A second look, part three

In general, people with Asperger’s are not known for their ability to understand social boundaries.  The idea of “personal space” is not one they tend to embrace.  They will, however, develop deep, intense friendships and relationships.  They also tend to become hyperfocused on a particular subject, to the point where it will consume pretty much everything they do and say.

Shonda Schilling shares some of these examples toward the end of her book about her son Grant.  One of my favorite parts in The Best Kind of Different is Shonda’s first time speaking in public about Grant’s diagnosis.  She gave a very emotional speech (I can only imagine the guts it took for her to open up the way she did in a public setting) about the struggles she had with him for so long before his diagnosis, and how life had changed since the diagnosis.  Her husband Curt was up next, and offered a top ten list (one that Amber and I can relate to pretty much every one of the items), The Top Ten Things You Learn or Experience With an Asperger’s Child (pages 166-67):

10.  It’s humanly possible to say “stop” four hundred times in a ten-second time frame. (check)
9.  You know the exact time you will be exhausted every day: within fifteen seconds of waking up your child with Asperger’s. (check, sometimes)
8.  At fifteen your Asperger’s child will likely have an IQ twice as high as yours and let you know when and how you were wrong every day. (can’t wait)
7.  Everyone at the grocery store, swimming pool, or other public gathering place knows your child’s name, even if you didn’t tell anyone. (check)
6.  Be prepared to never have the last word in any conversation ever. (check and double check since Kaitlyn is a female and I stand no chance).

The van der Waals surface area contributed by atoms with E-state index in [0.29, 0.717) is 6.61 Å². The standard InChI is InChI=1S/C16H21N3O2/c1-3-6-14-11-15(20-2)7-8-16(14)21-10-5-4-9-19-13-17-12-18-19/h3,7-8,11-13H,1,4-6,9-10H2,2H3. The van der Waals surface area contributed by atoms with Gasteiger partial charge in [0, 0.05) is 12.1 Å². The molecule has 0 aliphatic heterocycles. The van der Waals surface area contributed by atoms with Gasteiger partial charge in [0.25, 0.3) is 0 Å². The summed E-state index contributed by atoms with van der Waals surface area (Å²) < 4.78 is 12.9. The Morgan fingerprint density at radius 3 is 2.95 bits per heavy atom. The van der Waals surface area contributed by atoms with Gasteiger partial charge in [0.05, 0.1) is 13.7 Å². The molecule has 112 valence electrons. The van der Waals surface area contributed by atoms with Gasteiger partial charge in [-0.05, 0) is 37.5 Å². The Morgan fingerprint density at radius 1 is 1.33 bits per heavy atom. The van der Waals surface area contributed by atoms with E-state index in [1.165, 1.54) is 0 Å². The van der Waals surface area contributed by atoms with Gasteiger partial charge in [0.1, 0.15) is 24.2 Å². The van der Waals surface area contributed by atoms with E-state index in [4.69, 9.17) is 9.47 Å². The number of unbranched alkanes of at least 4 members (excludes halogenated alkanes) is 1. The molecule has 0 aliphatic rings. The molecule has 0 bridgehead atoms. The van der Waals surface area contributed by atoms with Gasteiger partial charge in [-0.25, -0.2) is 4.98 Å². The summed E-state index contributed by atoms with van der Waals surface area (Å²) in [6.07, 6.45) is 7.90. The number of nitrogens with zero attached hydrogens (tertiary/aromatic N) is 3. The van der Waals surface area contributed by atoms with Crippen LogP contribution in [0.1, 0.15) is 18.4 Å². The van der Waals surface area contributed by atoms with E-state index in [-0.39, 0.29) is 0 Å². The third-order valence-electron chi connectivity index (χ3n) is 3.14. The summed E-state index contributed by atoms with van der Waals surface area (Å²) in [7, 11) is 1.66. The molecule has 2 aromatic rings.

5.  Pray that if they have any nervous tics or habits, they don’t include picking their nose.
4.  Be prepared to be presented with more information than any human has the right to know about Legos, Star Wars, bulldogs, Bakugan, Pokemon, dinosaurs, Yu-Gi-Oh!, World of Warcraft, Webkinz, the human skin, bowel movements, and body hair–and hope your child only picks one.  (check…pretty much any show on Disney Jr or Nickeldeon)
3.  Do not fart in public if you don’t want everyone within earshot to know who, where, and what just happened. (check, and she announces it loudly)
2.  Get ready for serious doses of unconditional love.  The heart of an Asperger’s child is not bound by society’s norms, not limited to lessons we were told or taugh, not confused or embarrassed by anything the heart emits.  Theirs is a brand of unconditional love we should all pray at night to be exposed to, or to be able to extend ourselves. (check, and proudly so!)
1.  Be prepared to go further than you dreamed, work harder than you thought possible, to love, and to cry, but at the end of the day wrap your arms around a true gift from God. (check a million times over)

I love Curt’s list, and laugh out loud each time I read it.  These are all things that we have or will experience, and sometimes at the end of the day, we are just plain exhausted.  The best part about the list is that he probably could have added at least 10 more items.

 

 

 

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